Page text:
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Orlando, Fla.— The National Safe Boating Council reminds us all that being alert and careful when taking out our boats will help us stay safe in the water. 

 

For us in Florida this is particularly important because as many people call it, we live in a “Swiss cheese.” Not only are we surrounded by oceans, but intracoastal waterways make our state the perfect place to own a boat. Not to mention the large amount of lakes that are suitable for boating.

 

When you live here, if you do not own a boat (yet) you will have friends and family who do, and knowing the safety rules is part of our day to day basic training to stay alive.

 

Don’t forget you should wear a life jacket  every time you are on the water. While in your boat, an accident can happen very quickly and unexpectedly and as a responsible boater you must ensure your safety and the safety of your passengers.

 

Always keep in mind the Navigation Rules, or the Nautical Rules of the Road. Knowing how to respond  when meeting, crossing or over taking another boat is the key to an enjoyable journey.  If you believe there is a threat of collision you should immediately slow down, stop or steer away from the danger zone. Keeping a safe speed and having complete awareness of your surroundings are a  part of these navigation rules.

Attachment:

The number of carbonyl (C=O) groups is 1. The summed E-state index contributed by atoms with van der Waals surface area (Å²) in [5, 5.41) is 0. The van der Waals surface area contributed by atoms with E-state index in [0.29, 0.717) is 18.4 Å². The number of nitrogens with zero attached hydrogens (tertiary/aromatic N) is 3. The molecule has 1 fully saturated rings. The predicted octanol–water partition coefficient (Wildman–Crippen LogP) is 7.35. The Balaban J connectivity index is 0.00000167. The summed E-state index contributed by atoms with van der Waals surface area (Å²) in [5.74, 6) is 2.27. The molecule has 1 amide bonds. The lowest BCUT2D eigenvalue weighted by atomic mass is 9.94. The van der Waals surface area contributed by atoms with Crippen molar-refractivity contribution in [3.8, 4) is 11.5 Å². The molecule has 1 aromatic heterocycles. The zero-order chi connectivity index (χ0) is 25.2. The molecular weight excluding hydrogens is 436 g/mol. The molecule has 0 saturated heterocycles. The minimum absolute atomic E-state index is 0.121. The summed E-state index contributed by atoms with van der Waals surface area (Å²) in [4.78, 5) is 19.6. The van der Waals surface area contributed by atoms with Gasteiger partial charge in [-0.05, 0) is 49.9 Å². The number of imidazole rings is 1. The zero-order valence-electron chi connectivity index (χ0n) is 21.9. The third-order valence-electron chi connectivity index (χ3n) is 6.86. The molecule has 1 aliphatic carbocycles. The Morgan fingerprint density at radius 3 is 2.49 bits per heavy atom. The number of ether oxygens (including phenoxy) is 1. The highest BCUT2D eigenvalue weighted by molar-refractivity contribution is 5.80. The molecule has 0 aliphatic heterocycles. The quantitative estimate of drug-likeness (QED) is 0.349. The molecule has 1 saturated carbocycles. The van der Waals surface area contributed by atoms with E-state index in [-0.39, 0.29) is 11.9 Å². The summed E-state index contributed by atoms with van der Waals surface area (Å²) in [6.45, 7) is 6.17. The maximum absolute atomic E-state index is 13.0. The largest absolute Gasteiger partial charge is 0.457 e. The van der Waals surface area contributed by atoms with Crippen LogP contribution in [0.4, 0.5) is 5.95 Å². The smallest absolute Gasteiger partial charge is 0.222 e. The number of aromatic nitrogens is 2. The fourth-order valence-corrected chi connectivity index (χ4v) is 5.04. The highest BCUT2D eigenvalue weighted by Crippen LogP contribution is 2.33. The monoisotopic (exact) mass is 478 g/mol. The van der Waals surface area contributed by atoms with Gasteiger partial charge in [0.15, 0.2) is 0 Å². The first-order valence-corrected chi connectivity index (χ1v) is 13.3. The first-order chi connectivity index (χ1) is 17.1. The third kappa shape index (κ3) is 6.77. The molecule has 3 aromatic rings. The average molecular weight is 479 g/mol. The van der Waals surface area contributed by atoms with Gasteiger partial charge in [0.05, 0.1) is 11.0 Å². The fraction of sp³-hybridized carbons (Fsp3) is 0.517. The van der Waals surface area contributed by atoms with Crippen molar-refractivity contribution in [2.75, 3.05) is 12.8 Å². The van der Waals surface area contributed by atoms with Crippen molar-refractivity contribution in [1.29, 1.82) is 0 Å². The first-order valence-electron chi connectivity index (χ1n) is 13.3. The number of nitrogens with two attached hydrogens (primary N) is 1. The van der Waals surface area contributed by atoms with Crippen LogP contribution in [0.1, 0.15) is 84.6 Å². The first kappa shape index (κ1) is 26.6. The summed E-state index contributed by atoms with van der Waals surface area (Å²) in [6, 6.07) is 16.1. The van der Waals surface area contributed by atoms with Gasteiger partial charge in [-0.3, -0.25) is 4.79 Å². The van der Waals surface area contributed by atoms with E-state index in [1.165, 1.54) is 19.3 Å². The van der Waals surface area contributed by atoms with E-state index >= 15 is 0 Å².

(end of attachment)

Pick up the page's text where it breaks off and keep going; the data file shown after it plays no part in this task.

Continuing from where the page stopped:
This one is very common while on the road, but do we have to tell you that it is dangerous to operate a boat when drinking?

 

Well, at least you should know that it is illegal in all states and it happens to be a violation of Federal law. When the operator has a blood alcohol content of about .08, or the equivalent of five beers in one hour (may vary according to the person’s body weight), the operator is ten times more likely to die in a boat accident than one that is sober. Perhaps you recall a few recent cases featured in the news.

 

The dangers of carbon monoxide — Many boaters are killed every year because of improper cabin ventilation, poorly maintained equipment, and careless behavior. Carbon Monoxide or CO, is an odorless, colorless,  and highly poisonous gas. If you start feeling symptoms like irritated eyes, headache, nausea, weakness and dizziness there is a possibility that you are being exposed to an area where CO exhaust accumulates. Always use CO detectors and stay off the swim platform when the engine or generators are running.

 

Also, the Coast Guard Auxiliary and United States Power Squadrons® offer a free Vessel Safety Check.

 

By now, you may think you’re already an expert but boating courses are available, inexpensive and a quick great way to learn in depth the rules of the road.

 

Seventy percent of recreational boating accidents occur due to failure to pay attention, carelessness, recklessness, inexperience, excessive speed, and failure to watch for hazards. However, we are certain this won’t be your case, because as a Florida boater you do know the rules, you boat responsibly and you WEAR IT!


 

 ENJOY LIFE RESPONSIBLY!

Posted 4:52 PM

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